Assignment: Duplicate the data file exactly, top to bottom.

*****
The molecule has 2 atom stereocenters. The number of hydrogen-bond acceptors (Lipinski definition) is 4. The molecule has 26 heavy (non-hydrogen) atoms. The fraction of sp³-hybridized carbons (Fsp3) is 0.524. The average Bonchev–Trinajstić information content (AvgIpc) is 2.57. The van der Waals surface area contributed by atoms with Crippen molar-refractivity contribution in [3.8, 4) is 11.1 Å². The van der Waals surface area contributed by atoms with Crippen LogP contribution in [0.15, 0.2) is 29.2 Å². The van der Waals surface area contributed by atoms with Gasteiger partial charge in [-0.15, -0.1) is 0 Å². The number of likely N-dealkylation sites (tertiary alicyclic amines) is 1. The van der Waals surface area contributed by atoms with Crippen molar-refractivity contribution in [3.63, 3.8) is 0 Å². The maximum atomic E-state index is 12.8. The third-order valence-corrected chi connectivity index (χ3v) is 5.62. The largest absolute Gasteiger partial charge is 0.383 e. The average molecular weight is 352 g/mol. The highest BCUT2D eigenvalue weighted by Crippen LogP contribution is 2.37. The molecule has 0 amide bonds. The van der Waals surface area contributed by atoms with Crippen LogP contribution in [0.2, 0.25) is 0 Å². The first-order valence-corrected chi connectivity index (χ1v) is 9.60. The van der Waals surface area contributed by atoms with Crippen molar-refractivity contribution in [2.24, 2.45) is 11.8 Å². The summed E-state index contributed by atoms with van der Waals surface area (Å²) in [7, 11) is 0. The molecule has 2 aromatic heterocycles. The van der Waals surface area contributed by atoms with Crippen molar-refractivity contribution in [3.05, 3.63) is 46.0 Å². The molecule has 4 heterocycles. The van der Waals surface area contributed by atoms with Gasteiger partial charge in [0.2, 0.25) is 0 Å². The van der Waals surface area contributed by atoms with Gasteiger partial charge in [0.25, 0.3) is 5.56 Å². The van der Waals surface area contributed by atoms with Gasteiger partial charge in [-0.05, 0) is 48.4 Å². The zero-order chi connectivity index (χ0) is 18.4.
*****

The molecule has 2 atom stereocenters. The number of hydrogen-bond acceptors (Lipinski definition) is 4. The molecule has 26 heavy (non-hydrogen) atoms. The fraction of sp³-hybridized carbons (Fsp3) is 0.524. The average Bonchev–Trinajstić information content (AvgIpc) is 2.57. The van der Waals surface area contributed by atoms with Crippen molar-refractivity contribution in [3.8, 4) is 11.1 Å². The van der Waals surface area contributed by atoms with Crippen LogP contribution in [0.15, 0.2) is 29.2 Å². The van der Waals surface area contributed by atoms with Gasteiger partial charge in [-0.15, -0.1) is 0 Å². The number of likely N-dealkylation sites (tertiary alicyclic amines) is 1. The van der Waals surface area contributed by atoms with Crippen molar-refractivity contribution in [3.63, 3.8) is 0 Å². The maximum atomic E-state index is 12.8. The third-order valence-corrected chi connectivity index (χ3v) is 5.62. The largest absolute Gasteiger partial charge is 0.383 e. The average molecular weight is 352 g/mol. The highest BCUT2D eigenvalue weighted by Crippen LogP contribution is 2.37. The molecule has 0 amide bonds. The van der Waals surface area contributed by atoms with Crippen LogP contribution in [0.2, 0.25) is 0 Å². The first-order valence-corrected chi connectivity index (χ1v) is 9.60. The van der Waals surface area contributed by atoms with Crippen molar-refractivity contribution in [2.24, 2.45) is 11.8 Å². The summed E-state index contributed by atoms with van der Waals surface area (Å²) in [7, 11) is 0. The molecule has 2 aromatic heterocycles. The van der Waals surface area contributed by atoms with Crippen molar-refractivity contribution in [3.05, 3.63) is 46.0 Å². The molecule has 4 heterocycles. The van der Waals surface area contributed by atoms with Gasteiger partial charge in [0.2, 0.25) is 0 Å². The van der Waals surface area contributed by atoms with Gasteiger partial charge in [0.25, 0.3) is 5.56 Å². The van der Waals surface area contributed by atoms with Gasteiger partial charge in [-0.05, 0) is 48.4 Å². The zero-order chi connectivity index (χ0) is 18.4.